Do Heterogeneous Background Risks Matter to Household Asset Allocation?

Authors


  • Acknowledgments: The authors are grateful to Tom Smith and two anonymous referees for constructive suggestions, which greatly helped them improve the paper. Mingchao Cai acknowledges financial support from the National Natural Science Foundation of China Grant (70971088), and thanks Wang Sheng, Zhu Guomei and Ge Mengfei for their hard work in data collection during the survey. Mingchao Cai and Jing Shi acknowledge financial support from the National Natural Science Foundation of China Grant (71271135). All remaining errors are the authors'.

Corresponding author: Mingchao Cai, Antai College of Economics and Management, Shanghai Jiaotong University, 200052 No. 535, Fahua Zhen Road, Shanghai Jiaotong University, Shanghai, China. Tel: +86-21-54746492, Fax: +86-21-54746492, email: mccai@sjtu.edu.cn.

Abstract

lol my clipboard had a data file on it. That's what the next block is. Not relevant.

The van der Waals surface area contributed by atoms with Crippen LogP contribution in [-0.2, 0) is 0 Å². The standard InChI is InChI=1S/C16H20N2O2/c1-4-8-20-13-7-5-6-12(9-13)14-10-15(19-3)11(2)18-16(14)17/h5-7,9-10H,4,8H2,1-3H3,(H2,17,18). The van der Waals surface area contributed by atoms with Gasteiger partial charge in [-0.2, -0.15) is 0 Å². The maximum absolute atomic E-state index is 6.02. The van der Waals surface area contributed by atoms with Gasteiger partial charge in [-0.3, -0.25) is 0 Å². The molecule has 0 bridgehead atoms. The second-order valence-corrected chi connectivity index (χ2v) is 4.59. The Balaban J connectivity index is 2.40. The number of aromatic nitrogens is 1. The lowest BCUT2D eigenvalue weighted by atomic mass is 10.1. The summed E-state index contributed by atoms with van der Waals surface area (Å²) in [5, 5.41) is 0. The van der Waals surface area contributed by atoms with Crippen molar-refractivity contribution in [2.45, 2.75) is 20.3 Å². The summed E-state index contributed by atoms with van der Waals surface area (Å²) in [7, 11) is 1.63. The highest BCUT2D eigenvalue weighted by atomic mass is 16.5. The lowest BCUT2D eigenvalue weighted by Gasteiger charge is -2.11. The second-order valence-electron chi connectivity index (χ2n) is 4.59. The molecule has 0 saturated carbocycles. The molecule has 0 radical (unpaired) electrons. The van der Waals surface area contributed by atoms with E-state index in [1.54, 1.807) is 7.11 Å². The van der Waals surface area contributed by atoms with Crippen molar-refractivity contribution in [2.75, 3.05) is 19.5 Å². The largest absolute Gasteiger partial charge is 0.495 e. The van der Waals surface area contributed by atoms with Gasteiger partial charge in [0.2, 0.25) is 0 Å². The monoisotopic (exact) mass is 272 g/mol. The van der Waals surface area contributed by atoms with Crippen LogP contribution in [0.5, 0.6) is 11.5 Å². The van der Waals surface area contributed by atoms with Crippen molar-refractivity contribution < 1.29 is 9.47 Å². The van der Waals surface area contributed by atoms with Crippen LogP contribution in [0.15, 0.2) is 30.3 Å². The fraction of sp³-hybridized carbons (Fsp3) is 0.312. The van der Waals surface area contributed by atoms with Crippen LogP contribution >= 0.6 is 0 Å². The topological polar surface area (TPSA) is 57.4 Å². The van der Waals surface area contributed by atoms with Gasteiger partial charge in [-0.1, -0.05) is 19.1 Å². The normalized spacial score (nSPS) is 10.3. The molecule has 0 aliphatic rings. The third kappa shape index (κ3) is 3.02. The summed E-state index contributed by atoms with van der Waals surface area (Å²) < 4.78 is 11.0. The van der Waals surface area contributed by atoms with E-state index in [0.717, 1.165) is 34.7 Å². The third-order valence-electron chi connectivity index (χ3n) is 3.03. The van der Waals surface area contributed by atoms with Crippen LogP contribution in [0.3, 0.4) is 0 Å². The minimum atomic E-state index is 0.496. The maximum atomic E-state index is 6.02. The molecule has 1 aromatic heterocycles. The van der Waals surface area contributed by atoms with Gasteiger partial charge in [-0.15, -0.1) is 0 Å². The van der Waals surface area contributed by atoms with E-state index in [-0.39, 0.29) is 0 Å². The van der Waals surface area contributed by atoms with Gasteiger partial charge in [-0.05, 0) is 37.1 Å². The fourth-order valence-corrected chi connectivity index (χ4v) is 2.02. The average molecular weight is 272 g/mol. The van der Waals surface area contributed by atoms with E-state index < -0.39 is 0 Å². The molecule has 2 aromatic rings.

This paper extends the literature reviews of Curcuru et al. (2009, Handbook of Financial Econometrics, Elsevier Science, Amsterdam), on the heterogeneity of background risk during investment into the following categories: income from labor and entrepreneurial firm, housing, wealth, health, professional knowledge and risk aversion attitude. Referring to the literature on asset allocation, the paper designs a survey and sets up a two-stage decision model to empirically test the relationship between households' risky assets demand and their heterogeneous background risks. Based on questionnaires administered to 770 Chinese households, the paper shows that a background risk substitution effect does not exist during households' market participation decisions and that their risky assets ratio mainly depends on subjective market expectations. Moreover, background factors are not properly considered; individuals with a higher income risk or older individuals exhibit a higher proportion of risky assets. Furthermore, households do not consider the background factors regarding housing and subjective risk preference attitudes significantly. The paper further finds that the value-at-risk of representative household's wealth in the sample is underestimated by approximately 29% when the housing background factor is not included.

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